The Digitalization of Refrigeration Technology
Future fridge: The cold chain is going digital
The first artificial refrigeration system was built in 1834. Prior to its invention, the only form of cold storage was the icehouse, which had been used in ancient marketplaces in various forms since 1700 B.C. The subsequent invention and widespread adoption of the fridge was nothing short of a revolution, forming the basis for what is now one of the most sophisticated supply chains ever conceived: the cold chain. Its next phase, digitalization, is already proving to be the most transformative move for the industry.
Digitalization has put the world on the brink of a technological paradigm shift that is impacting the way we live, work, and socialize. The evidence is all around us, from self-driving cars to software discovering new medicine. The scale, scope, and complexity of this transformation is set to have a compelling impact on the cold chain.
Fridges have become such a ubiquitous and integral part of our lives, from managing temperature of produce to the cold storage of life-saving medicines; if they stop working, the chain breaks down. If you’re responsible for managing many refrigerators — in the case of major retailers, hundreds of thousands of them — this is a costly process. Centralized, overworked teams of maintenance engineers have to manage a deluge of alerts with absolutely no way to prioritize. Inevitably this leads to failures such as melted ice and irreparably damaged stock. Add that up over many thousands of faulty fridges and you’re losing a lot of food. Even after a fault is identified, the engineer called out to assess the problem might require multiple visits in order to identify and then solve the problem.
The Benefits of a Digitalized Cold Chain
Digitalization is enabling the industry to move away from manual maintenance and inefficient energy consumption to a sleeker, smarter infrastructure with automated work orders and lower energy demand. By connecting refrigeration estates to an Internet of Things (IoT) platform, hundreds of thousands of data points can be monitored and managed in real time, leading to a vast array of actionable insights that prioritize the issues with the most impactful consequences first, such as impact on the customer, revenues, or energy consumption. With the right IoT solution, there is not a requirement for retailers to update their hardware; digitalization can now be used to integrate legacy devices onto the platform, allowing for a simpler, more economical transition to digitalized cold storage.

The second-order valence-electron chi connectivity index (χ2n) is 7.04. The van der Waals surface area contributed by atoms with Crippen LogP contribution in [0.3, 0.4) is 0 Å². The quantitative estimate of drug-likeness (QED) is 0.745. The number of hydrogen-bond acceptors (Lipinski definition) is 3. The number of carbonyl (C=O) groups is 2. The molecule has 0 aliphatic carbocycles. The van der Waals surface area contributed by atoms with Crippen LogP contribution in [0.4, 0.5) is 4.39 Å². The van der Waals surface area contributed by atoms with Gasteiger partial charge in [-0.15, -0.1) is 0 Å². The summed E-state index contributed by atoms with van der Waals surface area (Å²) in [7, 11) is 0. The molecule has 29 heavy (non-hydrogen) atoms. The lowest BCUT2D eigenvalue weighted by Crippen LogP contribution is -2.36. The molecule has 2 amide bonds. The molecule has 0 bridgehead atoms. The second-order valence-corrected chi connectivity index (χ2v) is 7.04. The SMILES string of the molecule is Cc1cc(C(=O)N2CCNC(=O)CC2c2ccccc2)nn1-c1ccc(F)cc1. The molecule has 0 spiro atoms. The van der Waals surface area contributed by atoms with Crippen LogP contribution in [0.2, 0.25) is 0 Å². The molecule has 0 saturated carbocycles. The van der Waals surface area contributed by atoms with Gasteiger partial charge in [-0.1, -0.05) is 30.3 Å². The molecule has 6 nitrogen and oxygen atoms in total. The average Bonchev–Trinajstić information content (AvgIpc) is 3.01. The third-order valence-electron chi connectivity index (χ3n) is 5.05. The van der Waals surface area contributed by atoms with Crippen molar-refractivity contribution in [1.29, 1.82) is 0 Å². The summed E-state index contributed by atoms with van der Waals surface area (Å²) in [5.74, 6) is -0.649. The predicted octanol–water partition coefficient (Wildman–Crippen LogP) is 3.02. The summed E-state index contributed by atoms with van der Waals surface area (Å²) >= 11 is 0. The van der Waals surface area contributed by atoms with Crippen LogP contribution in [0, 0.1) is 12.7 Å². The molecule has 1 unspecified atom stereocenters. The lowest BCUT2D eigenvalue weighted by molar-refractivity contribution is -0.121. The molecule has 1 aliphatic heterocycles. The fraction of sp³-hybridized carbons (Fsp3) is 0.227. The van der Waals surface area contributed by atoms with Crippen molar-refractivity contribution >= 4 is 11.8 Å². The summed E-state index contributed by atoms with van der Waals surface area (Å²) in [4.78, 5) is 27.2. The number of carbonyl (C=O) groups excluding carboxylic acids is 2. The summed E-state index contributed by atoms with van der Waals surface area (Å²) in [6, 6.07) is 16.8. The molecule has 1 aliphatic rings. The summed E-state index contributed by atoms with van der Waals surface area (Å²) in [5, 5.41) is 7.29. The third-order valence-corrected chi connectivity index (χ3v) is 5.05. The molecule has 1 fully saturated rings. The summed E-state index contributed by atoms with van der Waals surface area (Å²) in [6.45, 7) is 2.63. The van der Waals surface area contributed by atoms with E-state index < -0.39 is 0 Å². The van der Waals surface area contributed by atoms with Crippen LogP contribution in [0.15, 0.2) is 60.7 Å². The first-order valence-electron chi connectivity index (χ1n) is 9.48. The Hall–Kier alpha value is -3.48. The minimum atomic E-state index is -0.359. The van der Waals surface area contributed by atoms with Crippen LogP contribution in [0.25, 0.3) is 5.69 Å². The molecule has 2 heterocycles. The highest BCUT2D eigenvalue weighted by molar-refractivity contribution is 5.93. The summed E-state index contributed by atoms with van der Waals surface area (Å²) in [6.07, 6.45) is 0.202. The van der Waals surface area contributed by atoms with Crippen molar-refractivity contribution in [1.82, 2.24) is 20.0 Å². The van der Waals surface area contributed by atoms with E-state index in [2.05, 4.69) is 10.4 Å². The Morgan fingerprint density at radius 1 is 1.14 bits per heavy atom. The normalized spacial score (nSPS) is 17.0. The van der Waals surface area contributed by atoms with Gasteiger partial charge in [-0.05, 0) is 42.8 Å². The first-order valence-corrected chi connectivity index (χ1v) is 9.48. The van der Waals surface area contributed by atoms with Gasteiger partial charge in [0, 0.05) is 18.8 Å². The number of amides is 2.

Systems can now automatically detect faults and alert engineers quickly using real time performance efficiency data and integrated engineer dispatch systems. Digitalizing system maintenance can lead to reductions in reactive maintenance calls, reductions in overall maintenance costs, and significantly improved availability, energy efficiency, and performance of assets. The effects of this are huge for the cold chain, not just preventing sensitive stock from being affected by system downtime, but actually improving the quality and shelf-life of food through temperature optimization. Digitalization of refrigeration systems have been shown to lead to a 49 percent reduction in refrigerated stock loss.
Refrigeration is going through nothing short of a revolution. Just like in the 19th century when the artificial refrigeration device was first invented, digitalization completely overhauls the way in which we utilize cold storage. From decreased maintenance costs and more efficient use of energy to increased shelf-life and enhanced customer experience, the cold chain is going digital.
Publication date: 7/8/2019